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I welcome you to learn more about the Department of Computer and Information Sciences and join us in our mission.

— Kathleen F. McCoy, Professor & Chair

Welcome to the Department of Computer and Information Sciences at the University of Delaware! Whether you are a prospective student, a current student, a parent, an alumnus, a researcher at another institution, an employer, or are just surfing the web, you will find something interesting and exciting in our undergraduate, graduate and research programs.

As has been the case for nearly two decades, the demand from industry for graduates trained in the computer sciences is very strong. In light of that demand, our department offers three undergraduate and three graduate degree programs:

  • BS in computer science; BA in computer science; BS in information systems
  • MS in computer science; MS in bioinformatics and computational biology; PhD in computer science

Our various curriculums provide a breadth of knowledge in both practice and theory, while allowing students to take multiple courses in areas of particular interest to them. Many of our classes at both the undergraduate and graduate levels feature problem-based learning in which students work interactively in groups on the core course material and/or projects. Our faculty take a sincere interest in our students and are willing to go the extra step in helping a student with problems that may arise. And, the quality of the teaching in our department is second to none, featuring eight faculty recipients of the University Excellence in Teaching Award (only given to four faculty each year among the nearly 1000 faculty at UD). Details of our student enrollment can be found at UD’s College of Engineering website.

Our research programs, which involve both graduate and undergraduate students, are strong and growing with many exciting projects in diverse areas such as bioinformatics, software engineering, graphics and vision, networking, high performance computing, and natural language processing. Our faculty and students publish a large number of conference and journal papers each year and have received a number of “best paper” nominations and awards. Support for this research is provided through a multitude of research grants to our faculty from outside agencies such as the National Science Foundation, the US Army, the US Air Force, and the National Institutes of Health.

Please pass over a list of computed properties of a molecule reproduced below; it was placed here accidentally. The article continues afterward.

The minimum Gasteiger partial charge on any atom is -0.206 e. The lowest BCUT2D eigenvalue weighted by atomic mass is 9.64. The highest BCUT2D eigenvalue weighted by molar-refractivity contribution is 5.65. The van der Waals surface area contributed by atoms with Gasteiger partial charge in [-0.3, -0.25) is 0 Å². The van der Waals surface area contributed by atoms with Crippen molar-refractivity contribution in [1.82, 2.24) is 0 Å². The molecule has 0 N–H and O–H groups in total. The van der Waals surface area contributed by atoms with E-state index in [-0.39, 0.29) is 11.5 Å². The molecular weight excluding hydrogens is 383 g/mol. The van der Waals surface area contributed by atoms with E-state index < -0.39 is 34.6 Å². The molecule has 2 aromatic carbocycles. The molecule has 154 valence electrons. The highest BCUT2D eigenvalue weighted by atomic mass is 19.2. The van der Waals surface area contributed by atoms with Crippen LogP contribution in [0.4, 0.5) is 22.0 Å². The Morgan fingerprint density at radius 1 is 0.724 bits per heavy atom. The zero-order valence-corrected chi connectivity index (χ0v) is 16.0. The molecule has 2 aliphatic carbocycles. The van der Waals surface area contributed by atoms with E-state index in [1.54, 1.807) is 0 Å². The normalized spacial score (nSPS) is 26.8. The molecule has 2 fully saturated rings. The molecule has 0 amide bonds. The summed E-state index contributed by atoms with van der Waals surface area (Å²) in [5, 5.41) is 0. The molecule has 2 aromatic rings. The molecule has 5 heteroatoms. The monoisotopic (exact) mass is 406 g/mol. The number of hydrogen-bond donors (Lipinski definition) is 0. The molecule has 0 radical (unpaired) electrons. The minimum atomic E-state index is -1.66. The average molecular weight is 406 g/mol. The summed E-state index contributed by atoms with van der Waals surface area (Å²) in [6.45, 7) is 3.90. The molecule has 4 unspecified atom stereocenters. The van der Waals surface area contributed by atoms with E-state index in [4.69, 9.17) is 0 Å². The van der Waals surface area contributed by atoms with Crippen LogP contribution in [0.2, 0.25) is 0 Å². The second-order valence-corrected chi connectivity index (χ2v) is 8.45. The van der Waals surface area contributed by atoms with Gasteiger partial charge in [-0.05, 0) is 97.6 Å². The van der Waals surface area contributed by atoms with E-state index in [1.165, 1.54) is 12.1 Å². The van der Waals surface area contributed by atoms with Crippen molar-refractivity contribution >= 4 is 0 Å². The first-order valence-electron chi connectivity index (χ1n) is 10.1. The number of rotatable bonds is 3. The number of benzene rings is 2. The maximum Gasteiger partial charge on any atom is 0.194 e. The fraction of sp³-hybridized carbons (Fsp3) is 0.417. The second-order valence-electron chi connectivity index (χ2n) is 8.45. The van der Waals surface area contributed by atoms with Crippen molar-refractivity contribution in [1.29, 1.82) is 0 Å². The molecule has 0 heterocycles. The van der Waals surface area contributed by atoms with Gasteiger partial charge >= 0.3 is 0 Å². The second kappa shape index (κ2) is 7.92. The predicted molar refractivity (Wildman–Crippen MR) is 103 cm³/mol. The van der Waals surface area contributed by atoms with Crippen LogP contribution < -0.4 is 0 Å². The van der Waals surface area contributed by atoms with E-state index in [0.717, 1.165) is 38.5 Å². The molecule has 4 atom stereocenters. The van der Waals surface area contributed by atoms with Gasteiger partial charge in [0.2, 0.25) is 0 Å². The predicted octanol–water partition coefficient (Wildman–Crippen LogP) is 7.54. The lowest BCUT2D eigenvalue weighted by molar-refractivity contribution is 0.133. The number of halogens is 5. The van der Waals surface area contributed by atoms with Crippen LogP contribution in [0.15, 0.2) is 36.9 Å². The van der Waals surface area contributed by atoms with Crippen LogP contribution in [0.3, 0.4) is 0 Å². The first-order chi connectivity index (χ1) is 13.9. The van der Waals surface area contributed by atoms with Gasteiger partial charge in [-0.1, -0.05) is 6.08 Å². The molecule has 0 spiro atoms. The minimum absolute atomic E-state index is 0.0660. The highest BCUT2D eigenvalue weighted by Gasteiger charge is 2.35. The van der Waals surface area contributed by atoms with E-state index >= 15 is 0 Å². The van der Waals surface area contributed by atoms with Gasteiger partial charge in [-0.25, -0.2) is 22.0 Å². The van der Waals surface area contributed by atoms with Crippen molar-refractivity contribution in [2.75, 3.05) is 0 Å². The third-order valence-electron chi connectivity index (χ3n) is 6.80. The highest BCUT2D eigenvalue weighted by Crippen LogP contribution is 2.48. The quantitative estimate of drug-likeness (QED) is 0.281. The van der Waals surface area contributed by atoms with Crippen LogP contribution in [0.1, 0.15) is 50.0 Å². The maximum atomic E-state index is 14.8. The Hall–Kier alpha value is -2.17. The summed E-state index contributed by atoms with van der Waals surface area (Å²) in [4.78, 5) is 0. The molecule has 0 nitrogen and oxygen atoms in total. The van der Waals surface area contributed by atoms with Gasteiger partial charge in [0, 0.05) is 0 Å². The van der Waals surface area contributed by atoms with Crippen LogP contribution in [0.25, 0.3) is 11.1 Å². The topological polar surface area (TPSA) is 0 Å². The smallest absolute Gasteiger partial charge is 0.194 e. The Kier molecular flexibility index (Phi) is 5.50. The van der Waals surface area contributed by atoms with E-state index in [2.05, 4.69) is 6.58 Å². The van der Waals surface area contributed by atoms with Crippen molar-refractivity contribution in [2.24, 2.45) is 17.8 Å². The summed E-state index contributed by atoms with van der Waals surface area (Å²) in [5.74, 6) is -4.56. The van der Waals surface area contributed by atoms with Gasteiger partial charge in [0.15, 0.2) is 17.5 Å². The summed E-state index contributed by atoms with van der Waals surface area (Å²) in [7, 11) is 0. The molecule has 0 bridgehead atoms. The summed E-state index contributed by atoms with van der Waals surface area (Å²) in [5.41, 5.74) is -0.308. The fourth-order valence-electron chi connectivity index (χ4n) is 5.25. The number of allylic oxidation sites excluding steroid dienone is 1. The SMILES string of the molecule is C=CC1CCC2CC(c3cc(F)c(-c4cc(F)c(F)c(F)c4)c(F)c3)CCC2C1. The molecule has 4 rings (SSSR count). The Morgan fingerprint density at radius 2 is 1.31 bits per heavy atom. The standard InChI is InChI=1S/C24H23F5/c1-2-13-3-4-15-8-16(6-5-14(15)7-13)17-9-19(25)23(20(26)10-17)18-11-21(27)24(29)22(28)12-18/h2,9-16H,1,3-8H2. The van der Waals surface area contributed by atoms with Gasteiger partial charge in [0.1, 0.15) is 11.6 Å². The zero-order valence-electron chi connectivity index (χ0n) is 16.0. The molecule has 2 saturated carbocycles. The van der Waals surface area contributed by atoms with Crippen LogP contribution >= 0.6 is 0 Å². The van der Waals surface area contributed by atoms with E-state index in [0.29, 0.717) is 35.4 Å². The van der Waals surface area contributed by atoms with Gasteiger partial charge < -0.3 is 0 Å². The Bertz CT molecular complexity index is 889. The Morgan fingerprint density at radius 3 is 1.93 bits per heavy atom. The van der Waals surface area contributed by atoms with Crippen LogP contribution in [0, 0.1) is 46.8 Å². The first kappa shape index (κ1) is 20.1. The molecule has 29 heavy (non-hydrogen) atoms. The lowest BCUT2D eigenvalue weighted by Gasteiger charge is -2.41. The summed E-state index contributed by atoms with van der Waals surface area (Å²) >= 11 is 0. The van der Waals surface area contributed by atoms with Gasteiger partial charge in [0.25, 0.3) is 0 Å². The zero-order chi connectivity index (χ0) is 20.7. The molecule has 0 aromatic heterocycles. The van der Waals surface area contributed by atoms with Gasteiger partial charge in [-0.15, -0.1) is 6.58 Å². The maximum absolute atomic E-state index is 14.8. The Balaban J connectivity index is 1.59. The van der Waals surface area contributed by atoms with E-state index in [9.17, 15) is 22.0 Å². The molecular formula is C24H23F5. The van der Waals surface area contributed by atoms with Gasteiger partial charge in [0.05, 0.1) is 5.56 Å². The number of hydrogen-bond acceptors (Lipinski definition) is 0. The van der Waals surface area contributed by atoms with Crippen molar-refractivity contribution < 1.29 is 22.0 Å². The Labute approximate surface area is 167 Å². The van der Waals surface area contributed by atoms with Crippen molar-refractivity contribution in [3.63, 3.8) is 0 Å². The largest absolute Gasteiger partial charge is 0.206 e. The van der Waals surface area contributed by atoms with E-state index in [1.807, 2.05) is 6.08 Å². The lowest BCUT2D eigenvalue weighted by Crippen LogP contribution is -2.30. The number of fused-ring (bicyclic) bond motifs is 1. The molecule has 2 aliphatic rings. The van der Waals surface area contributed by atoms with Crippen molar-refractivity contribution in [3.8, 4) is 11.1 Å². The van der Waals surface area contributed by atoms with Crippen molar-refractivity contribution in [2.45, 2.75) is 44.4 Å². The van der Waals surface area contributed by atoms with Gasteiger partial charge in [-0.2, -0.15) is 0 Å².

I invite you to further explore our website to learn more about the exciting opportunities to be found in both our education and research programs. And, if you should find yourself in Newark, please stop in and say hello!

Kathleen F. McCoy

Department Chair


Mission Statement

The mission is to provide a culturally diverse and intellectually stimulating environment for

  • Educating future leaders in academia, industry, government, and entrepreneurial pursuits through rigorous programs covering the theory and application of computer science. Developing in our students the ability to solve problems and to contribute through teamwork.
  • Creating new knowledge and innovative technologies through research in the core areas of computer science and in collaborations with other disciplines.
  • Exploiting the opportunities and solving the problems created by computing and networking technology.
  • Serving the communities to which we belong, locally, nationally, and internationally, with a deep commitment to ethics in the practice of our profession.


We are committed to providing quality education to a diverse student population. This commitment to diversity is reflected in the composition of our faculty. In the Department of Computer and Information Sciences, one in four tenure-track professors are women (four full and two associate professors of 23). Over the past three years, 27% of our department’s graduate students have been female. The Faculty is also representative of diverse cultures.

  • NCWIT Academic Alliance. Our department is a member of the NCWIT Academic Alliance. NCWIT is the National Center for Women & Information Technology, a 501(c)(3)* coalition that works to increase diversity in IT and computing.
  • Our faculty serve as research mentors to summer undergraduate researchers through the CRA-W/CDC Distributed Research Experiences for Undergraduates program, which has the goal of increasing the number of women and underrepresented groups entering graduate studies in the fields of computer science and engineering.
  • Our Department, along with the Dean’s office, is committed to financially support a cohort of early college computer science majors to attend the Grace Hopper Celebration of Women in Computing each year. (See the UDaily Article on one recent trip.) The event is a series of sessions that include leading researchers presenting their current work and special sessions that focus on the role of women in today’s computer science, information technology, research and engineering fields.